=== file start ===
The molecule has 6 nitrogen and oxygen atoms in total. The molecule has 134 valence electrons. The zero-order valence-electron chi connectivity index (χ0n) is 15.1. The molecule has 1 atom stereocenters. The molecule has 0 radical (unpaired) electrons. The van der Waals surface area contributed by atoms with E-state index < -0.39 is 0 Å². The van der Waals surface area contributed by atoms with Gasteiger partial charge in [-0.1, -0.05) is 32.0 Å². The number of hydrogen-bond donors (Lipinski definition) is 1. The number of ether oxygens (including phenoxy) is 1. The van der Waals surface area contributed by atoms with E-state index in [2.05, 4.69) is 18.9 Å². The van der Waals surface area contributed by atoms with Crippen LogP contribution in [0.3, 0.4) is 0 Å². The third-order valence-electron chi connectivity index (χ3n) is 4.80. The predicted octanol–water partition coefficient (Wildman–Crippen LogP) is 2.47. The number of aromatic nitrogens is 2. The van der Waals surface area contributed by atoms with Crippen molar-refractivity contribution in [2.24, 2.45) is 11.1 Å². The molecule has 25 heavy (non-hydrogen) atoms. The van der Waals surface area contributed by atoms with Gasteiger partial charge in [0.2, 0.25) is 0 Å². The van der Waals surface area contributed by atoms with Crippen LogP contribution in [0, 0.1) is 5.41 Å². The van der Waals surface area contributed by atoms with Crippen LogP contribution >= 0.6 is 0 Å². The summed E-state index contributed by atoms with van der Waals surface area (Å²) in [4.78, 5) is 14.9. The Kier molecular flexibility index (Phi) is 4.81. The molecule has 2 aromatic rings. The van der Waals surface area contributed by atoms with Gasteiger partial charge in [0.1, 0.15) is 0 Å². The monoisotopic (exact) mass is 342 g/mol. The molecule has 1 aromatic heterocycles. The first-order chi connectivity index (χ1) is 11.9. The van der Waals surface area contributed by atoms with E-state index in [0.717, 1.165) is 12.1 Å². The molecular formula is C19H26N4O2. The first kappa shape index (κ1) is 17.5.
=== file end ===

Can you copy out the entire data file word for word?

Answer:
The molecule has 6 nitrogen and oxygen atoms in total. The molecule has 134 valence electrons. The zero-order valence-electron chi connectivity index (χ0n) is 15.1. The molecule has 1 atom stereocenters. The molecule has 0 radical (unpaired) electrons. The van der Waals surface area contributed by atoms with E-state index < -0.39 is 0 Å². The van der Waals surface area contributed by atoms with Gasteiger partial charge in [-0.1, -0.05) is 32.0 Å². The number of hydrogen-bond donors (Lipinski definition) is 1. The number of ether oxygens (including phenoxy) is 1. The van der Waals surface area contributed by atoms with E-state index in [2.05, 4.69) is 18.9 Å². The van der Waals surface area contributed by atoms with Crippen LogP contribution in [0.3, 0.4) is 0 Å². The third-order valence-electron chi connectivity index (χ3n) is 4.80. The predicted octanol–water partition coefficient (Wildman–Crippen LogP) is 2.47. The number of aromatic nitrogens is 2. The van der Waals surface area contributed by atoms with Crippen molar-refractivity contribution in [2.24, 2.45) is 11.1 Å². The molecule has 25 heavy (non-hydrogen) atoms. The van der Waals surface area contributed by atoms with Gasteiger partial charge in [0.2, 0.25) is 0 Å². The van der Waals surface area contributed by atoms with Crippen LogP contribution in [0, 0.1) is 5.41 Å². The van der Waals surface area contributed by atoms with Crippen LogP contribution >= 0.6 is 0 Å². The summed E-state index contributed by atoms with van der Waals surface area (Å²) in [4.78, 5) is 14.9. The Kier molecular flexibility index (Phi) is 4.81. The molecule has 2 aromatic rings. The van der Waals surface area contributed by atoms with Gasteiger partial charge in [0.1, 0.15) is 0 Å². The monoisotopic (exact) mass is 342 g/mol. The molecule has 1 aromatic heterocycles. The first-order chi connectivity index (χ1) is 11.9. The van der Waals surface area contributed by atoms with E-state index in [0.717, 1.165) is 12.1 Å². The molecular formula is C19H26N4O2. The first kappa shape index (κ1) is 17.5.